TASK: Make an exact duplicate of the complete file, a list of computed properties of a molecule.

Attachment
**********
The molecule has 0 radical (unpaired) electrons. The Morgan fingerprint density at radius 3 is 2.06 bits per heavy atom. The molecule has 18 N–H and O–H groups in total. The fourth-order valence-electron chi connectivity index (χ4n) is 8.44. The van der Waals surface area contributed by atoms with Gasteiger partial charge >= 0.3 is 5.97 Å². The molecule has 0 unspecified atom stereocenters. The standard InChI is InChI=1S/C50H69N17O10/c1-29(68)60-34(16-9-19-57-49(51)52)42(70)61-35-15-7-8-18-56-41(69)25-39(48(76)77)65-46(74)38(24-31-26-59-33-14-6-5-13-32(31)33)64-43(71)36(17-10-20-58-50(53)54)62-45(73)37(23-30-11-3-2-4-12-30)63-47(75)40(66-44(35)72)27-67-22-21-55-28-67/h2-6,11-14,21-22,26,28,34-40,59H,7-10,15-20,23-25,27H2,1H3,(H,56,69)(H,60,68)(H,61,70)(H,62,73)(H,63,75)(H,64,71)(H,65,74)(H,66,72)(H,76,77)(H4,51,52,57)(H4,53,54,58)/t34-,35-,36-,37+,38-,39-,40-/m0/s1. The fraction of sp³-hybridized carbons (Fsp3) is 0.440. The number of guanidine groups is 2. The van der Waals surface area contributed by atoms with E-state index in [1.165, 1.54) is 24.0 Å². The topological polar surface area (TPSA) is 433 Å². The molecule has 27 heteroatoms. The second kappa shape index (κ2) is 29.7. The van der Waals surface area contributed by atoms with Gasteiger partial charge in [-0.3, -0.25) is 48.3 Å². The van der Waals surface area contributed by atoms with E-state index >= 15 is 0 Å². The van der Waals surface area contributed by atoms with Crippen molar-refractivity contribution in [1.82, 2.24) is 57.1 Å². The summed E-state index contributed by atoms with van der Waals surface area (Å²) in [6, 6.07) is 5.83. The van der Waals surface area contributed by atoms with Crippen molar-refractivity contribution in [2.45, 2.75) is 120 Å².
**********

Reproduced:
The molecule has 0 radical (unpaired) electrons. The Morgan fingerprint density at radius 3 is 2.06 bits per heavy atom. The molecule has 18 N–H and O–H groups in total. The fourth-order valence-electron chi connectivity index (χ4n) is 8.44. The van der Waals surface area contributed by atoms with Gasteiger partial charge >= 0.3 is 5.97 Å². The molecule has 0 unspecified atom stereocenters. The standard InChI is InChI=1S/C50H69N17O10/c1-29(68)60-34(16-9-19-57-49(51)52)42(70)61-35-15-7-8-18-56-41(69)25-39(48(76)77)65-46(74)38(24-31-26-59-33-14-6-5-13-32(31)33)64-43(71)36(17-10-20-58-50(53)54)62-45(73)37(23-30-11-3-2-4-12-30)63-47(75)40(66-44(35)72)27-67-22-21-55-28-67/h2-6,11-14,21-22,26,28,34-40,59H,7-10,15-20,23-25,27H2,1H3,(H,56,69)(H,60,68)(H,61,70)(H,62,73)(H,63,75)(H,64,71)(H,65,74)(H,66,72)(H,76,77)(H4,51,52,57)(H4,53,54,58)/t34-,35-,36-,37+,38-,39-,40-/m0/s1. The fraction of sp³-hybridized carbons (Fsp3) is 0.440. The number of guanidine groups is 2. The van der Waals surface area contributed by atoms with E-state index in [1.165, 1.54) is 24.0 Å². The topological polar surface area (TPSA) is 433 Å². The molecule has 27 heteroatoms. The second kappa shape index (κ2) is 29.7. The van der Waals surface area contributed by atoms with Gasteiger partial charge in [-0.3, -0.25) is 48.3 Å². The van der Waals surface area contributed by atoms with E-state index >= 15 is 0 Å². The van der Waals surface area contributed by atoms with Crippen molar-refractivity contribution in [1.82, 2.24) is 57.1 Å². The summed E-state index contributed by atoms with van der Waals surface area (Å²) in [6, 6.07) is 5.83. The van der Waals surface area contributed by atoms with Crippen molar-refractivity contribution in [2.45, 2.75) is 120 Å².